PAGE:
How leadership qualities can be nurtured

The question “what do you want to be when you grow up” is posed to children at a very early age. The answers are usually quite endearing: ballerina, firefighter, artist, singer, doctor. Often the child picks a career that celebrates their interests at the time. It is, after all, a worthwhile endeavor to professionally pursue your passions. However, as these kids grow up and learn about the “real world”, they come to understand that each of their dream careers requires hours of hard work, dedication and focus. Some children are born with the ability to retain focus on a goal for sustained periods of time, while others need to practice building their capabilities.

Indeed, this is the case for most skills. There are those born with traits that make them great athletes, artists and students – including speed, hand-eye coordination or sense of color. However, while hand-eye coordination might not be easy to teach – many other talents are. There are clear abilities that are necessary for successful leadership. These skills are divided into two categories: those which exist solely in the person, such as determination and integrity, and those which are developed through interaction with other people, including active listening and empathy. When a leader can train in and master these skills, they will be able to lead an organization through even the darkest periods successfully.

One of the highly desirable skillsets in a leader is described in many ways: critical thinking, stoicism, impartiality and objectivity. Essentially, it is the ability to analyze a situation and determine the best strategy without being bogged down by factors such as personal bias. It is non-negotiable in a leader because if the executive puts their unique needs over those of the company – the company will start to crumble. Critical thinking is essential when looking at a wide range of different aspects of a business’s ecosystem, as it allows one to keep the concepts of the company as whole and individual components in their head simultaneously. While it is a natural skill – it is something that someone can develop if they put the effort in.

However, there is also a healthy medium in this skill set. While strategy needs a neutral approach, it is critical that you do not take all humanity out of the equation. A leader’s job is to look after those under their command and ensure their needs are met. In exchange, the employees are loyal to the organization. So, while people can be born with phenomenal strategy and critical thinking acumen, if they don’t practice using it in a way that is utilitarian, equitable and fair, it becomes a recipe for disaster.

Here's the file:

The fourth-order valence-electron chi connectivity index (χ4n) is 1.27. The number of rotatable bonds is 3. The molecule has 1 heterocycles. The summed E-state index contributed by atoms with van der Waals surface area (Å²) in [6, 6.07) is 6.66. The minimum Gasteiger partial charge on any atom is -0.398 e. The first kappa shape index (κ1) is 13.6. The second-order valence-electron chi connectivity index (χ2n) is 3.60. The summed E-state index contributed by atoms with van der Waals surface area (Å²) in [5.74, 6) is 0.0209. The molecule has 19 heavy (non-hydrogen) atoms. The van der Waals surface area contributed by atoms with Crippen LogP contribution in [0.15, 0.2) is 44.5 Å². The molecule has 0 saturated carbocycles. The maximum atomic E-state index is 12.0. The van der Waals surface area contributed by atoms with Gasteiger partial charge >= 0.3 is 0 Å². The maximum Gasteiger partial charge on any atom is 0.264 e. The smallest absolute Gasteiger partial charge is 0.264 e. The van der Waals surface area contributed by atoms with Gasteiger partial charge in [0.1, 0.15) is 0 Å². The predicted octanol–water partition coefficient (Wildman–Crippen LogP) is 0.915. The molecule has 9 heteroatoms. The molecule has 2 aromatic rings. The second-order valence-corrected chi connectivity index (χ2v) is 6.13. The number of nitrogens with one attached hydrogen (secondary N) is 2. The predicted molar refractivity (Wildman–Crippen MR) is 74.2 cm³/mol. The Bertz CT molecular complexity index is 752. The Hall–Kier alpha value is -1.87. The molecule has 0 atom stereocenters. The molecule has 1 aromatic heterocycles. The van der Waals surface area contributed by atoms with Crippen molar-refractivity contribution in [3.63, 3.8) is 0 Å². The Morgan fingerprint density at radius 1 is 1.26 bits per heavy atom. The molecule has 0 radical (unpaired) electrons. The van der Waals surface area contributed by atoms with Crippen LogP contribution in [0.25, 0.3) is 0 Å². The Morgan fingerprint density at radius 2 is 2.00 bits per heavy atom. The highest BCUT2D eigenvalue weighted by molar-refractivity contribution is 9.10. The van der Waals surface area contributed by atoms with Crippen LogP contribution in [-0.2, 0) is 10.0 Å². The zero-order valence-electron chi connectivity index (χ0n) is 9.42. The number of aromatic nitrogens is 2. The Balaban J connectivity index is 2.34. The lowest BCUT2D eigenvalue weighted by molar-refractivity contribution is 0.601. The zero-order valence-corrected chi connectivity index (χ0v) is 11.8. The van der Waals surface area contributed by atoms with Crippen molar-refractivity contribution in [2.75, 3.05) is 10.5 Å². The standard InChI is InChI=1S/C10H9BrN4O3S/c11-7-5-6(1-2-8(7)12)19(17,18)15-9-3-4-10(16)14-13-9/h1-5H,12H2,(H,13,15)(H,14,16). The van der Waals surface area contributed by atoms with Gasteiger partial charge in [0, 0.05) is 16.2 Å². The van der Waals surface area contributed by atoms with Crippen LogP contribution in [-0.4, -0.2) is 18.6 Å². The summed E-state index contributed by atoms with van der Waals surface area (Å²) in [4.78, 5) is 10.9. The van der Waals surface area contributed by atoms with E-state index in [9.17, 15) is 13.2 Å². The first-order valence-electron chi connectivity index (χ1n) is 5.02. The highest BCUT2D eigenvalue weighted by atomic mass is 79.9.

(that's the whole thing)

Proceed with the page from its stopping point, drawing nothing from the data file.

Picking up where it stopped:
It is common to hear people identifying as right or left-brained. Those who have a “left brain” claim to be more analytical and logical – similar to those described above. While those with a right brain see themselves as creative, intuitive and imaginative. While the default settings when we are born might lean toward one side more than the other, we can teach ourselves to combine the two halves. When this is done, leaders can conjure the big ideas for the organization’s future while simultaneously being able to visualize the detailed aspects that will need to be addressed to guarantee success. This is not a simple endeavor as you are literally trying to bridge sections of your brain’s thought processes. However, practice will enable you to bring enthusiasm and passion into the everyday aspects of a company. The end goal is to bestow this vision on the employees, where they can also see the overarching concept of the company, while also seeing their personal role and responsibility in that idea. The result will be an engaged and dedicated workforce.

There are many other skills and operational values that a leader might be born with but can also train themselves. One of these is integrity and ethics. Many studies have shown that employees value the ethical behavior of executives above many other traits, such as charisma or public speaking ability. If a leader is seen as unethical, employees will not trust them or the company and, therefore, will not “sign on” fully to the vision being sold to them. On the other hand, when the executive is viewed as trustworthy and moral, they can operate with the knowledge that they have the force of their employees behind them. For most, ethics are a taught skill starting from a very early age. It is something that we must make a deliberate effort to live by – a choice that is made every day.